Review of Accessory to War

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  • Analytical
  • Scientific
  • Eye Opening


Celebrity scientist Neil deGrasse Tyson remembers the exact moment when it dawned on him that, as an astrophysicist, he also was a contributor to the American war machine. It was April, 2003, and Tyson was attending the National Space Symposium – an event he associated, primarily, with scientific inquiry. Thus, when CNN images of bombs blowing up in Baghdad appeared within the conference hall, Tyson was shocked to see defense contractors hooting with joy – particularly when TV announcers cited their employers’ technology by name. The experience left Tyson considering a commitment to full-scale pacifism. But rather than check out, he chose to stay engaged. If indeed the same high-powered technologies and scientific discoveries that drove his field were also being used to wage war, what might the future hold? In this hefty tome, Tyson offers an engaging exploration of the past, present and potential future of space-based war. Though he is not entirely pessimistic, Tyson frets about the destructive power of the space weapons being designed in the United States, China and Russia. Too, he worries that the investment in space is skewed toward destruction rather than discovery.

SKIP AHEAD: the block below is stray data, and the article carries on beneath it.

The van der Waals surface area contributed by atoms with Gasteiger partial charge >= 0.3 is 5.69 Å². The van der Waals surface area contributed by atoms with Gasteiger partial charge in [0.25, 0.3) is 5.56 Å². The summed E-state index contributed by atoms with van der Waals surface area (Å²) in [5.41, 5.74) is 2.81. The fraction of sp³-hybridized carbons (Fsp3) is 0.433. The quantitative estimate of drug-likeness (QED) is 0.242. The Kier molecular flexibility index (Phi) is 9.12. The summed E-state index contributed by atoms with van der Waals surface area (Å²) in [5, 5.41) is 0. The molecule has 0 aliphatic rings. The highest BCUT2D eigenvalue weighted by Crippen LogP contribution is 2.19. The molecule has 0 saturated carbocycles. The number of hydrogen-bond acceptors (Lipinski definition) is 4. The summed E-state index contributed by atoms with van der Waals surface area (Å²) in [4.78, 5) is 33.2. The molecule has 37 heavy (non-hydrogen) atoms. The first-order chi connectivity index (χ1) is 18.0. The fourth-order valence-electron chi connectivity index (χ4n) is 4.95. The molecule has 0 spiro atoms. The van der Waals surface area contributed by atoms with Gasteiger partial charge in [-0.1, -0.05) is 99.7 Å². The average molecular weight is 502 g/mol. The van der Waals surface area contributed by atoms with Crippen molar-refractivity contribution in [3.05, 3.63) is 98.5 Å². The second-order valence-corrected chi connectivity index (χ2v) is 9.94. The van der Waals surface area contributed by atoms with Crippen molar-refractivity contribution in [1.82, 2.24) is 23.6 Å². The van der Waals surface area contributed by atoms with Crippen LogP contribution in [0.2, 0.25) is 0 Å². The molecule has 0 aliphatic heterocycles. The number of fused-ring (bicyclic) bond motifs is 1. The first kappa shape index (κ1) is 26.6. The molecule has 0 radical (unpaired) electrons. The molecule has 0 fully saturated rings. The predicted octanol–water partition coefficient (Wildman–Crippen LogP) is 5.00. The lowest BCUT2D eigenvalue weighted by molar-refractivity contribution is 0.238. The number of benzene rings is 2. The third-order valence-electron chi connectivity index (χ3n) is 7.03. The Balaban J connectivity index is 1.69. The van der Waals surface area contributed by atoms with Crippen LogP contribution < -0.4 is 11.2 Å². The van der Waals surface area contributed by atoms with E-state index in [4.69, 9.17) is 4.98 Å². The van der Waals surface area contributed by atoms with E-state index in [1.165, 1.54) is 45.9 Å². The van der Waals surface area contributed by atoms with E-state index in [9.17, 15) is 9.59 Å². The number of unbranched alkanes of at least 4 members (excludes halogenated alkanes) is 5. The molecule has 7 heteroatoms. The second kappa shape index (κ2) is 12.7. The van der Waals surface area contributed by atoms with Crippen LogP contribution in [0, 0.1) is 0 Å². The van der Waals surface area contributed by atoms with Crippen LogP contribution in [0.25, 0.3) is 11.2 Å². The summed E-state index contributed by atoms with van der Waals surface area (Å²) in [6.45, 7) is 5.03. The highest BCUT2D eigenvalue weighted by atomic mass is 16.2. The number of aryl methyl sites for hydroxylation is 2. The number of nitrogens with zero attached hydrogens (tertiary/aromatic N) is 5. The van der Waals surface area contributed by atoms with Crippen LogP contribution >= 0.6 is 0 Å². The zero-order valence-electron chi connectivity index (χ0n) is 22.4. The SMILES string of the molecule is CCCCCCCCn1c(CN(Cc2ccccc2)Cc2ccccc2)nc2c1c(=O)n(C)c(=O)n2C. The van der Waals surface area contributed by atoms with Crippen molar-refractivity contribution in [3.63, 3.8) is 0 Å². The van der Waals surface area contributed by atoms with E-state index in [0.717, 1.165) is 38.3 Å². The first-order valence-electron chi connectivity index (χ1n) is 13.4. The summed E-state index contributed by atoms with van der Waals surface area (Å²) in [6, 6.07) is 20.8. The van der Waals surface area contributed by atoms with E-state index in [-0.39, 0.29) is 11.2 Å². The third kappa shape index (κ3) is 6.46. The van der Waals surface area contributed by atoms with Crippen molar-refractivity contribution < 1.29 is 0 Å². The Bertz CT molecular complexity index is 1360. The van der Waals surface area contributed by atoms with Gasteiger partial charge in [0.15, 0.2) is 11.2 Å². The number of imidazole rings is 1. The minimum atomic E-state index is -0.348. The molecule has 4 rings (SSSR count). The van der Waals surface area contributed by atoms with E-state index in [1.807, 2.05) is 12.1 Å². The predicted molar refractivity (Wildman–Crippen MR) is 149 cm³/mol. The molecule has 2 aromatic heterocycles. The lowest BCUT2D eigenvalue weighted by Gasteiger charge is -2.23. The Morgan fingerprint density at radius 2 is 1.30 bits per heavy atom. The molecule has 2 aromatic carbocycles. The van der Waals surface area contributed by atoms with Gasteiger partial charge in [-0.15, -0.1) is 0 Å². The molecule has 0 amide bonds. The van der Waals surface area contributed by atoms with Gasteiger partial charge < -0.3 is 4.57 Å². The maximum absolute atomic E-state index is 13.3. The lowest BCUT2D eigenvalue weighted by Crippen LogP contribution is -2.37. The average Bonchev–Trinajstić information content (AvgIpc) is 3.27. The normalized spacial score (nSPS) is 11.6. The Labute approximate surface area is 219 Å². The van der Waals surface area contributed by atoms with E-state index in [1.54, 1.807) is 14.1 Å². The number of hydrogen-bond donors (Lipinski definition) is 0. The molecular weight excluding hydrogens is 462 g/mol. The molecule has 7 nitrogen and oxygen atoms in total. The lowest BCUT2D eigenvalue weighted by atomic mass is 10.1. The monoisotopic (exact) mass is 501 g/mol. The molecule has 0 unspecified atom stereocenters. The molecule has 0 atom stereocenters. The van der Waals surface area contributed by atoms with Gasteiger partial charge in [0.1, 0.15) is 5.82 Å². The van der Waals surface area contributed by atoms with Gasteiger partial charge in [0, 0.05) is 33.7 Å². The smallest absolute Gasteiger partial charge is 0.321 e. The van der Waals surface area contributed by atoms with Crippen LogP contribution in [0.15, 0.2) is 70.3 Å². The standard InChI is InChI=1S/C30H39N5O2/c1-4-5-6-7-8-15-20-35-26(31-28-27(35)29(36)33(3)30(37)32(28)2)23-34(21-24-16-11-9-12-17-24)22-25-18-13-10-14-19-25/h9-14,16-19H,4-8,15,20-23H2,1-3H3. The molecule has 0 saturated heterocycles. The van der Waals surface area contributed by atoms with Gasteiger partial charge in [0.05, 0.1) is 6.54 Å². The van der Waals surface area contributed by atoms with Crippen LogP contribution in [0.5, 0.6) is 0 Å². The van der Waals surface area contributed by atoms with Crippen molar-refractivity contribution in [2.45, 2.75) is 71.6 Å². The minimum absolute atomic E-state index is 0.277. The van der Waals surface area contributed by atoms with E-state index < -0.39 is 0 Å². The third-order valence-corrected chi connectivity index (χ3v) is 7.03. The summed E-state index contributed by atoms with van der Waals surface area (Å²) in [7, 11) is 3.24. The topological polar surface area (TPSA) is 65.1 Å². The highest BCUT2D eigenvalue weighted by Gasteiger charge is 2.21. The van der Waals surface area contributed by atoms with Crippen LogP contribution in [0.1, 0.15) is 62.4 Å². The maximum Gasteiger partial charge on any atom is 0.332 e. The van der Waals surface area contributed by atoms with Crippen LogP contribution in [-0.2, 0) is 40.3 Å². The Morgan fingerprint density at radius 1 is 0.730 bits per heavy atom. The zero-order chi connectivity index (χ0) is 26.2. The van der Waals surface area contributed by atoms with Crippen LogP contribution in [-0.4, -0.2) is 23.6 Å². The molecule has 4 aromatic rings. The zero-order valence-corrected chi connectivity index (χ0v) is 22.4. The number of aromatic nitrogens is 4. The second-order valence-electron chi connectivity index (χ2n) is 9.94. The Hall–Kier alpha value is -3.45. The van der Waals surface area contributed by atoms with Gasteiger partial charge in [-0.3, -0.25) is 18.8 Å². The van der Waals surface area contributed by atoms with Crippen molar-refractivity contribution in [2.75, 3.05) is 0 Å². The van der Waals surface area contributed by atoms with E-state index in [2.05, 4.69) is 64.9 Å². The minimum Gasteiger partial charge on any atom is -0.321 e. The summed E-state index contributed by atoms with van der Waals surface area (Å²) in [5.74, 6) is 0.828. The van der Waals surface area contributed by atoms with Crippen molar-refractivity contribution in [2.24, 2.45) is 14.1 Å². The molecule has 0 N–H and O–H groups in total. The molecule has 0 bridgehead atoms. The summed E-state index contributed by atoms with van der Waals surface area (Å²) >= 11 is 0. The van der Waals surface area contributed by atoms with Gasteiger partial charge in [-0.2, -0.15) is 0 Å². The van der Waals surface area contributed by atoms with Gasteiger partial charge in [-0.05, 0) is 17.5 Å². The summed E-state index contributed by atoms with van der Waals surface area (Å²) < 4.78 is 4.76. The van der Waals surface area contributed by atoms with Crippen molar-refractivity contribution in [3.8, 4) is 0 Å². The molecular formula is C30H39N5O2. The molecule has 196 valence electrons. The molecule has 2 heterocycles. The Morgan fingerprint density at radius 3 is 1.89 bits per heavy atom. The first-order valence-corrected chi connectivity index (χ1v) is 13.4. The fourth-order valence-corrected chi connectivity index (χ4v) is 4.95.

About the Authors

Neil deGrasse Tyson is an astrophysicist with the American Museum of Natural History and host of the radio and TV shows StarTalk. A best-selling author, he lives in New York City. Avis Lang is a research associate at the American Museum of Natural History.  


A Symbiotic Relationship

Together with co-author Avis Lang, Tyson points out that modern warfare is all about having the best technology. Whichever side knows the most and is best able to harness that knowledge is likely to come out ahead in an armed conflict. Science has long played a vital part in providing that edge. Biologists have made bacterial and viral infections into weapons. Chemists have created nerve gases and incendiaries. And atomic bombs invented by physicists played a key role in the Allies’ winning World War II.

The fact that science is hand in glove with the American war machine may make astrophysicists like Tyson uncomfortable, but theirs is a symbiotic relationship in more ways than one. Whether an astrophysicist is motivated by intellectual curiosity about Saturn’s rings or a Pentagon official wants intelligence about a bunker in a remote mountain area, both parties rely on the same NASA-funded infrastructure to pursue their goals. Astrophysicists don’t build bombs, but they do provide foundational knowledge for bomb-makers: Astrophysics analyzes thermonuclear explosions that destroy stars, and that inquiry can help companies that build thermonuclear bombs. Astrophysicists also are experts on orbits, trajectories and image analysis – all key factors in the militarization of space.

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